That means a fall off in central bank demand for Treasuries wouldn’t necessarily be a sign that central banks have lost confidence in the US Treasury market. It could equally be a sign that a lot of central banks no longer have any new funds to invest.

That said, a lot of central banks are now holding an awful lot of zero coupon (or close to it) bills. At some point they might be induced to buy somewhat longer-dated Treasuries to pick up a bit of yield. No trend — including the current vogue for bills — lasts forever.

Why does this matter?

Foreign demand for Treasuries hasn’t kept up with Treasury issuance, but it undeniably has been strong. Over the last 12 months, net foreign purchases of Treasuries financed much of the US current account deficit.

The trade and current account deficit has fallen substantially as a result of the fall in oil prices, so the US needs less external financing now than in the past. But it still needs some.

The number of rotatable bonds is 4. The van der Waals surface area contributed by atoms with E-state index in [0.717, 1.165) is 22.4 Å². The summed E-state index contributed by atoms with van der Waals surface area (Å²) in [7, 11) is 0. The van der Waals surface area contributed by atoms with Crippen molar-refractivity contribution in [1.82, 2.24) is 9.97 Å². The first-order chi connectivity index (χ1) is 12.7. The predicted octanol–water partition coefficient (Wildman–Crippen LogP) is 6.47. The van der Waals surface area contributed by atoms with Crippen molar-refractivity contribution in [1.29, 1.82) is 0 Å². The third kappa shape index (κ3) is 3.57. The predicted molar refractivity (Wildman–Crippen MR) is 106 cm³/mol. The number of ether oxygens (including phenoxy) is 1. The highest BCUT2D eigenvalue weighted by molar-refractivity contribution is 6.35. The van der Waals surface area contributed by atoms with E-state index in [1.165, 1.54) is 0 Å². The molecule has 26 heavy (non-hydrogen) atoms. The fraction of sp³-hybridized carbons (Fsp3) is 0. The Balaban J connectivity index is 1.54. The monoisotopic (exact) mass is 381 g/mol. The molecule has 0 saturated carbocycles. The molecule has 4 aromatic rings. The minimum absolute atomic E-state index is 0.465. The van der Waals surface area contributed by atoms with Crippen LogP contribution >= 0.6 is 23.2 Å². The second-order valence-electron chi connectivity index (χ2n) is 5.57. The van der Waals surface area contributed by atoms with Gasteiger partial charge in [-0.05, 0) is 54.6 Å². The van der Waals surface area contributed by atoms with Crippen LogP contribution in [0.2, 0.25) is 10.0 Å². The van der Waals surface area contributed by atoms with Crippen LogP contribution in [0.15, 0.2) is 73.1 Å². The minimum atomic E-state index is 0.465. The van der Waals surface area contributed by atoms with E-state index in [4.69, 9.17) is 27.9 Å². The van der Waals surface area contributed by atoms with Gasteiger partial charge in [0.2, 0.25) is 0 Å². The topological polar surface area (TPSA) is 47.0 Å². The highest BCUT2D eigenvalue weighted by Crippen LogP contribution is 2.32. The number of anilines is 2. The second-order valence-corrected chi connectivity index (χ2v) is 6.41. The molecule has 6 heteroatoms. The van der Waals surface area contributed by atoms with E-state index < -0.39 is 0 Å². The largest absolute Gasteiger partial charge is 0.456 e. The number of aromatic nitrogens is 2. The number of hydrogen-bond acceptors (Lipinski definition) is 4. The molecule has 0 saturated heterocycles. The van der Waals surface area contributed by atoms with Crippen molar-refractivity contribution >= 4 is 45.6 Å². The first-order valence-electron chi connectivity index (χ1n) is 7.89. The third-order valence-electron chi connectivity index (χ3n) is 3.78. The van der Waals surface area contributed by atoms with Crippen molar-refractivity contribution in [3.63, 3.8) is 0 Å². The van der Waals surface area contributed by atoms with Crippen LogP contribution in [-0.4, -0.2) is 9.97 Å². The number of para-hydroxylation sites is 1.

The “quality” of the financial flows into the US consequently bears watching. A modest revival in foreign demand for longer-dated US assets would be a positive sign. To date, the sale of US assets abroad and a scramble for liquid dollar assets has provided the US with more than enough financing to sustain its deficit. Those flows though may not continue.

And if — as seems likely — foreign demand for Treasuries fades long before the US fiscal deficit, the US Treasury will need to sell an awful lot of Treasuries to American investors. For the past several years I have argued that it was almost impossible to overstate the impact of central bank demand on the Treasury market.

That may no longer be the case going forward.

The world is changing. Global reserves aren’t growing. The echo from their past peak that we observe in the current Treasury data will fade.


  • Posted by K T Cat


    Amen, brother! There are no limits at all. The Fed, in one day, agreed to buy almost as much as China bought all last year. They picked the number $300, but what difference would it have made had they said 400, 500, 600 … ?

    Without the need to worry about whether or not you can borrow the money you want to spend, why stop spending?